The influence of Macbeth's wife, Lady Macbeth also contributed to his degeneration of character. Lady Macbeth's character in the beginning reveals that she is a lovable person. When Lady Macbeth was ready to kill King Duncan herself, it showed that Lady Macbeth could not murder King Duncan because he reminded her of her father. This proves that Lady Macbeth has a heart deep inside her. Lady Macbeth plays an important role in this play because she provided a scheme which caused Macbeth to assassinate King Duncan. After Macbeth had killed King Duncan, he later regrets on his wrong doing. At the point of this play the audience can note the change in Macbeth's character. Macbeth's first murder was a trying experience for him, however after the first murder, killing seemed to be the only solution to maintain his reign of the people of Scotland. Therefore, it was Lady Macbeth who introduced the concept of murder to Macbeth.
Macbeth's ambition also influenced his declining character. However, Macbeth's ambition had not been strong enough to carry the motive to kill King Duncan. Lady Macbeth's influence also comes in to play because if not for Lady Macbeth, his ambition would not have been intensified enough to drive him to obtain and maintain his title of King of Scotland no matter what it took, even if it meant murdering. Macbeth's ambition influenced the cause of his new character. This new character of Macbeth contained greed, violence, and power hunger. Macbeth shows this when he kills King Duncan.
In conclusion, the prophecies given to him by the witches, Lady Macbeth's influence and plan, and his intensified ambition, all contributed greatly to his degeneration of character which resulted to his downfall...death. Therefore Macbeth character displays strong signs of a tragic hero, making him the ideal classic example.
Macbeth Because we first hear of Macbeth in the wounded captain’s account of his battlefield valor, our initial impression is of a brave and capable warrior. This perspective is complicated, however, once we see Macbeth interact with the three witches. We realize that his physical courage is joined by a consuming ambition and a tendency to self-doubt—the prediction that he will be king brings him joy, but it also creates inner turmoil. These three attributes—bravery, ambition, and self-doubt—struggle for mastery of Macbeth throughout the play. Shakespeare uses Macbeth to show the terrible effects that ambition and guilt can have on a man who lacks strength of character. We may classify Macbeth as irrevocably evil, but his weak character separates him from Shakespeare’s great villains—Iago in Othello, Richard III in Richard III, Edmund in King Lear—who are all strong enough to conquer guilt and self-doubt. Macbeth, great warrior though he is, is ill equipped for the psychic consequences of crime. Before he kills Duncan, Macbeth is plagued by worry and almost aborts the crime. It takes Lady Macbeth’s steely sense of purpose to push him into the deed.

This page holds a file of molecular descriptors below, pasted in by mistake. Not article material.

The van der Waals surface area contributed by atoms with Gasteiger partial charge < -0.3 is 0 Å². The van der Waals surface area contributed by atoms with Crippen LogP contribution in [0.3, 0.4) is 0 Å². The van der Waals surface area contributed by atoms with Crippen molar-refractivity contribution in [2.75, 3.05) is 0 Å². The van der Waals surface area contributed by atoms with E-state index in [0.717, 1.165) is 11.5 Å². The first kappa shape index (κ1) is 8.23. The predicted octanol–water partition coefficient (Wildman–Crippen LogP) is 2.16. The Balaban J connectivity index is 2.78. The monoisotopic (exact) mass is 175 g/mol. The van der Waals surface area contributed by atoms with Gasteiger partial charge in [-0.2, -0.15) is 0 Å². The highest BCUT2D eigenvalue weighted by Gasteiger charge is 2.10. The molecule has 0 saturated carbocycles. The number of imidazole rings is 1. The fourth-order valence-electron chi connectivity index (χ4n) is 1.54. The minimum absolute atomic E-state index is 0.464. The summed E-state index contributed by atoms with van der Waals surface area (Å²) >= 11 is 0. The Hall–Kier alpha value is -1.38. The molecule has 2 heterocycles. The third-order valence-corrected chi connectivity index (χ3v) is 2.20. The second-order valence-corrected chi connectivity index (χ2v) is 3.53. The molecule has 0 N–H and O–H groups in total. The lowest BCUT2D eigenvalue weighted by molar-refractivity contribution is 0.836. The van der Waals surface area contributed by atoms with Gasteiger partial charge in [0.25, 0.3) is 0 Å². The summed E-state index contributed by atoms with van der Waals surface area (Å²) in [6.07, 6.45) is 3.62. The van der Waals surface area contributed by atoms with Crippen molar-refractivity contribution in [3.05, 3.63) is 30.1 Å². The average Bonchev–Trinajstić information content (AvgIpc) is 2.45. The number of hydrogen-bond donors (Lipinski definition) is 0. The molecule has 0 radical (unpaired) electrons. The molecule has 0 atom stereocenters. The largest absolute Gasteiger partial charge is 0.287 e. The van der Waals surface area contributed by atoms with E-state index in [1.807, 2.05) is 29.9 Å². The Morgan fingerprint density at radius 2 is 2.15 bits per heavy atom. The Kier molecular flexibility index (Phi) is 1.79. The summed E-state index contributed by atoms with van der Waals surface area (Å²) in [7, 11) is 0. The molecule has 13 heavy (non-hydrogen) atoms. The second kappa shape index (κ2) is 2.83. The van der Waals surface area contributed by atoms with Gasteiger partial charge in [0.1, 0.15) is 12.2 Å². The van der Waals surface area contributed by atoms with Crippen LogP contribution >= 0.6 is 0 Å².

After the murder, however, her powerful personality begins to disintegrate, leaving Macbeth increasingly alone. He fluctuates between fits of fevered action, in which he plots a series of murders to secure his throne, and moments of terrible guilt (as when Banquo’s ghost appears) and absolute pessimism (after his wife’s death, when he seems to succumb to despair). These fluctuations reflect the tragic tension within Macbeth: he is at once too ambitious to allow his conscience to stop him from murdering his way to the top and too conscientious to be happy with himself as a murderer. As things fall apart for him at the end of the play, he seems almost relieved—with the English army at his gates, he can finally return to life as a warrior, and he displays a kind of reckless bravado as his enemies surround him and drag him down. In part, this stems from his fatal confidence in the witches’ prophecies, but it also seems to derive from the fact that he has returned to the arena where he has been most successful and where his internal turmoil need not affect him—namely, the battlefield. Unlike many of Shakespeare’s other tragic heroes, Macbeth never seems to contemplate suicide: “Why should I play the Roman fool,” he asks, “and die / On mine own sword?” (5.10.1–2). Instead, he goes down fighting, bringing the play full circle: it begins with Macbeth winning on the battlefield and ends with him dying in combat